U.S., China Defense Chiefs Dial Down Tensions Over Taiwan

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SINGAPORE—U.S. Defense Secretary

Lloyd Austin

called on his Chinese counterpart to avoid destabilizing actions over Taiwan and said in their first face-to-face meeting that U.S. policy toward the island hadn’t changed.

After a nearly one hour closed-door meeting on the sidelines of a defense conference in Singapore, both sides gave accounts that suggested an easing of tensions after President Biden said recently that the U.S. would intervene militarily to defend Taiwan if Beijing moved to seize the island.

China reacted angrily to Mr. Biden’s comments, which were quickly rolled back by the White House. Mr. Biden later said there was no change to U.S. policy. Mr. Austin told Chinese Defense Minister Gen.

Wei Fenghe

in their Friday meeting that the U.S. stance of recognizing but not endorsing China’s claim to Taiwan was unchanged, according to the U.S. account.

The meeting was the first in-person exchange between top-level U.S. and Chinese officials since Mr. Biden made his comment about U.S. military intervention to support Taiwan during a visit to Asia in May.

Chinese defense ministry spokesman Wu Qian said Gen. Wei told Mr. Austin that Taiwan is an inalienable part of China and its status quo can’t be changed. Both sides emphasized the need to keep open lines of communication to head off crises.

“The meeting wasn’t long, but the effect was positive,” Mr. Wu said. “It is better to meet than not to meet, it is better to talk than not to talk.” A U.S. defense official said the meeting went twice as long as scheduled.

Gen. Wei Fenghe of China and Secretary of Defense Lloyd Austin are each set to address a Singapore conference this weekend, after a bilateral meeting Friday.



Photo:

Xinhua/Zuma Press; Michael Reynolds/EPA/Shutterstock

The two men also discussed Russia’s invasion of Ukraine, and North Korea, according to a U.S. account of the meeting.

Gen. Wei told Mr. Austin that Beijing would continue to try to promote peace talks between Russia and Ukraine, according to Mr. Wu.

Senior State Department officials told reporters ahead of the meeting that the U.S. has continued to express concerns to Beijing about what they called its tacit support for Russia’s invasion of Ukraine, but declined to say whether Mr. Austin planned to press the issue with his Chinese counterpart.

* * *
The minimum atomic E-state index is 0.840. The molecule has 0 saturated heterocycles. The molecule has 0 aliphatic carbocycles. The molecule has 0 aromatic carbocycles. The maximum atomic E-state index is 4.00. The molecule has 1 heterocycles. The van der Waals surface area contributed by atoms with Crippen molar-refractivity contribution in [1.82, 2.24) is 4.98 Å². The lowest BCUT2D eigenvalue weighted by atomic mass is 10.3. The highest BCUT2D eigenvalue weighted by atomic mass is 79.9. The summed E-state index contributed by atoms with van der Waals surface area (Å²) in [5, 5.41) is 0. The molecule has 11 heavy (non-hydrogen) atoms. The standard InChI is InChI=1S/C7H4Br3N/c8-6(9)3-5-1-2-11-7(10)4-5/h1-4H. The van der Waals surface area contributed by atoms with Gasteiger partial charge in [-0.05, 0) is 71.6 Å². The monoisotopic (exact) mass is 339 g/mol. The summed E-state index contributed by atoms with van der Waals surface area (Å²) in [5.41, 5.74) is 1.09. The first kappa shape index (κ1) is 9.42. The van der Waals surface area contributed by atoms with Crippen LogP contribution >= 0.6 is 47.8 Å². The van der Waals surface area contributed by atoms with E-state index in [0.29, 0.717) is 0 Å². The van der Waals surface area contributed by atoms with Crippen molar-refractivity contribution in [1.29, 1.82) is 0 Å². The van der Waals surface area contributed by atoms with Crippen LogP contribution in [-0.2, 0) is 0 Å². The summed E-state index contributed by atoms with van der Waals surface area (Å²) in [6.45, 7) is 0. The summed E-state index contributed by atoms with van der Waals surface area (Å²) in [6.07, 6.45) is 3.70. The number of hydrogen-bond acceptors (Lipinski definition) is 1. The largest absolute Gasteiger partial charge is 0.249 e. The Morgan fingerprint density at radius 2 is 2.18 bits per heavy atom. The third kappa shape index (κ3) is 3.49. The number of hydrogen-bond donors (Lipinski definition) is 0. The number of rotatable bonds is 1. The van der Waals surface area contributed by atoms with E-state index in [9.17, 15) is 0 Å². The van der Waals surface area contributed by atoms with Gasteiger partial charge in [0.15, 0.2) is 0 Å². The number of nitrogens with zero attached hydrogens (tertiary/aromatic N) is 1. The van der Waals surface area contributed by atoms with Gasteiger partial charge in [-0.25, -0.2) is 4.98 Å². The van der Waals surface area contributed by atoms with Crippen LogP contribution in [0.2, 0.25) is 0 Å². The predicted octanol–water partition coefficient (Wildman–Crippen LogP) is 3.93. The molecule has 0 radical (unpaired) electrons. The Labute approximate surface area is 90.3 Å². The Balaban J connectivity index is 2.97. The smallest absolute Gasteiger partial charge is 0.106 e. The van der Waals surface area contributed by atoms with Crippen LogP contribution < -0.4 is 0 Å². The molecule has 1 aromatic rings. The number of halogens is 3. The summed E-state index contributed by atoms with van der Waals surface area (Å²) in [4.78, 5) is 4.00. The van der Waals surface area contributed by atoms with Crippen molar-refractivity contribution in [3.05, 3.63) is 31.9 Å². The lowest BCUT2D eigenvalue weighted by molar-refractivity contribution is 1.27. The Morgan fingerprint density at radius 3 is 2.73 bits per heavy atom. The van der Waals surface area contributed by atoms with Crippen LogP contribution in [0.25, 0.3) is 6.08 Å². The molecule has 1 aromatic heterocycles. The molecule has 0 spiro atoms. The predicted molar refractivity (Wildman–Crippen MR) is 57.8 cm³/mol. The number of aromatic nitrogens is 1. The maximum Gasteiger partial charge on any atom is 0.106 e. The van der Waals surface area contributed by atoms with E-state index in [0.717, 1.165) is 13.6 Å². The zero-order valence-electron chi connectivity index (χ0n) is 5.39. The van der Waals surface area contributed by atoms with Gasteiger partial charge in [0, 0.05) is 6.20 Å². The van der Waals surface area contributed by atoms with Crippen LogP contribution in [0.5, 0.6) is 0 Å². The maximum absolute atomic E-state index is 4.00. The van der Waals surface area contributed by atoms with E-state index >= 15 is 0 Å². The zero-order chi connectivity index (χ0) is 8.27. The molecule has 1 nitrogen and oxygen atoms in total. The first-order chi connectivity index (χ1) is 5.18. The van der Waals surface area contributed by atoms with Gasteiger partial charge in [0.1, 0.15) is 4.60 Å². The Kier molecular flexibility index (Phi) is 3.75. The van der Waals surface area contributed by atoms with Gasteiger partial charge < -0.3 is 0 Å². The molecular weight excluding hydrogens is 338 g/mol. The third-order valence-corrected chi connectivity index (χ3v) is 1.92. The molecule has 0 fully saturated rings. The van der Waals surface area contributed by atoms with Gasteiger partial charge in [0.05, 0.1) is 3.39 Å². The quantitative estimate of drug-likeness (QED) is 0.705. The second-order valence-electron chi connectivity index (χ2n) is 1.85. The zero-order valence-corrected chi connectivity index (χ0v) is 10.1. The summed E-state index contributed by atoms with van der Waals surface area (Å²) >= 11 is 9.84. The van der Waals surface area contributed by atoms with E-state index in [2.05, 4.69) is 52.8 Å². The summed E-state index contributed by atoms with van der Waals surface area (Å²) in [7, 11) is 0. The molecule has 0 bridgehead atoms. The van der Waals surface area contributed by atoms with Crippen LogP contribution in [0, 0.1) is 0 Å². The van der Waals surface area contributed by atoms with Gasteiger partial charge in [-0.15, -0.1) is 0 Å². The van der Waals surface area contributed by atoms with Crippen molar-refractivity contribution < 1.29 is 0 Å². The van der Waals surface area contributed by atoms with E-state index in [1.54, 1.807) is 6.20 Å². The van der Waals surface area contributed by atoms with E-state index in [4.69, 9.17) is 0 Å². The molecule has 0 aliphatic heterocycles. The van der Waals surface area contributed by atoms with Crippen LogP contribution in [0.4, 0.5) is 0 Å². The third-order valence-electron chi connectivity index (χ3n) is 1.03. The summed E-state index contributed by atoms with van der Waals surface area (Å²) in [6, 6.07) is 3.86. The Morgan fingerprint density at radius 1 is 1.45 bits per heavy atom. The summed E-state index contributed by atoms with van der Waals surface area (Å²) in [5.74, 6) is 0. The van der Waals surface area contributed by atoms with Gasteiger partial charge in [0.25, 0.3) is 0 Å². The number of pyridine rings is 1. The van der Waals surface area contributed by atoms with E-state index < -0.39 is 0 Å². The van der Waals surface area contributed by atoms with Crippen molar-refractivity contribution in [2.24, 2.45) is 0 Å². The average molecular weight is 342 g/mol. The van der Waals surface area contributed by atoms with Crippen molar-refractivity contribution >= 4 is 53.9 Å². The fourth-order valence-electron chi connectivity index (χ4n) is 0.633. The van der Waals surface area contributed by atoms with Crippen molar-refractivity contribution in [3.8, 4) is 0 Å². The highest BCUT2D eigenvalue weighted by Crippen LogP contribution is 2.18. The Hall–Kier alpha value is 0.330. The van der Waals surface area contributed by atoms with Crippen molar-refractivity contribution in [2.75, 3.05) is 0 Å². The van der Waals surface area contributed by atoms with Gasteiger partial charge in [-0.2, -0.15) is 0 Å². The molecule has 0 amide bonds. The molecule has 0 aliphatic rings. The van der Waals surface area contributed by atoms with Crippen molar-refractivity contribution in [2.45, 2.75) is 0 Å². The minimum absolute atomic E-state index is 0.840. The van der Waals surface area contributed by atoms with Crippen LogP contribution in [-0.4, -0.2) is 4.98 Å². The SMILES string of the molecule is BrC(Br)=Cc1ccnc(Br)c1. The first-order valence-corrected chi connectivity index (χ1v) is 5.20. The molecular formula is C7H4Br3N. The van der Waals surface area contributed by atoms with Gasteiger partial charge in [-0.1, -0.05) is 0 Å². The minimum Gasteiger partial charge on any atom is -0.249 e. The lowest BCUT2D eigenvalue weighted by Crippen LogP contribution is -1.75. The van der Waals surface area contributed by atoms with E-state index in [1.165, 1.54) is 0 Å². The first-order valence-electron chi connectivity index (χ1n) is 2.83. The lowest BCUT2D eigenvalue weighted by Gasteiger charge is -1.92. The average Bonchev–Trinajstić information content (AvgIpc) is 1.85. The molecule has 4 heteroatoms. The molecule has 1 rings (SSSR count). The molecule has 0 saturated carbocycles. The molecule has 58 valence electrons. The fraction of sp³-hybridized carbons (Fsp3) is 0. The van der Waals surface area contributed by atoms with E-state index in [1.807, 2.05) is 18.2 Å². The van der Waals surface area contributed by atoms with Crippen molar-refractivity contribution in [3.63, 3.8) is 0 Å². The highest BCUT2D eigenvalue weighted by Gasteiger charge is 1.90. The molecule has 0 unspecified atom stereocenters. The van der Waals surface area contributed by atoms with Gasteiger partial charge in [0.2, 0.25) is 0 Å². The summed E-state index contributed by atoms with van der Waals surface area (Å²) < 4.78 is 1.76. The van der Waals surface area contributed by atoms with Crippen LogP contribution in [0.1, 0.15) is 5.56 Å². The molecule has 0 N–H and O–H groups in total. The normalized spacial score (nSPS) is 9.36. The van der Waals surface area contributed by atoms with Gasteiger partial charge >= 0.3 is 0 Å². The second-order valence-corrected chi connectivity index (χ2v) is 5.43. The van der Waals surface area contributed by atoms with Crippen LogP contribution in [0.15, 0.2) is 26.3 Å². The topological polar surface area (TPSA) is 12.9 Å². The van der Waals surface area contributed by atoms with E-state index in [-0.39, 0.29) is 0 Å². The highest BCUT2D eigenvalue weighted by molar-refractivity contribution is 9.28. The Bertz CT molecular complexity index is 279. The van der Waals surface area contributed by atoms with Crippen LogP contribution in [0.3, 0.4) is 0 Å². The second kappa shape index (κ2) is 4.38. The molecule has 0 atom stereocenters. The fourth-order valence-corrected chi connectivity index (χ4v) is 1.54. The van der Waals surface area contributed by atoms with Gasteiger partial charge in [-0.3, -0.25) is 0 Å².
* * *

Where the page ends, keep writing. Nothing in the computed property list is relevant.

The men spoke ahead of the opening of the Shangri-La Dialogue, an annual defense conference organized by the London-based think tank International Institute for Strategic Studies. Mr. Austin is set to make a speech at the conference in Singapore on Saturday morning local time, followed by Gen. Wei on Sunday morning.

Secretary of State Antony Blinken laid out a U.S. policy on China in late May that made the case for diplomacy with Beijing to enable both countries to understand one another’s perspectives and intentions. Photo: Jim Watson/AFP/Getty Images (Video from 5/26/22)

Japanese Prime Minister

Fumio Kishida

opened the conference with a speech on Friday warning that China was seeking to change the status quo in the Asia-Pacific region with increased military activity, such as jet-fighter and bomber flights near Japan and Taiwan.

Mr. Kishida said a rapid buildup of nuclear threats from North Korea and China meant Japan had to increase military spending, and instability in the region could tip into crisis.

“I have strong concerns that East Asia could soon face the same situation as Ukraine,” Mr. Kishida said.

The conflict in Ukraine has shifted the world’s attention away from the Asia-Pacific, a region that many defense analysts say harbors the risk of a major clash as China builds up its military and claims a greater sphere of control. Increased Chinese military flights near Taiwan and joint air and naval exercises between China and Russia near Japan in recent weeks have raised concerns among the U.S. and its allies.

China has likewise complained about U.S. naval operations in disputed stretches of the South China Sea, calling them a provocation that infringes on Chinese sovereignty.

Frequent North Korean missile tests this year and warnings from the U.S. and South Korea that Pyongyang is preparing for its seventh nuclear test have added to instability in the region.

Write to Alastair Gale at [email protected] and Keith Zhai at [email protected]

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Appeared in the June 11, 2022, print edition as ‘U.S., China Defense Chiefs Dial Down Tension on Taiwan.’

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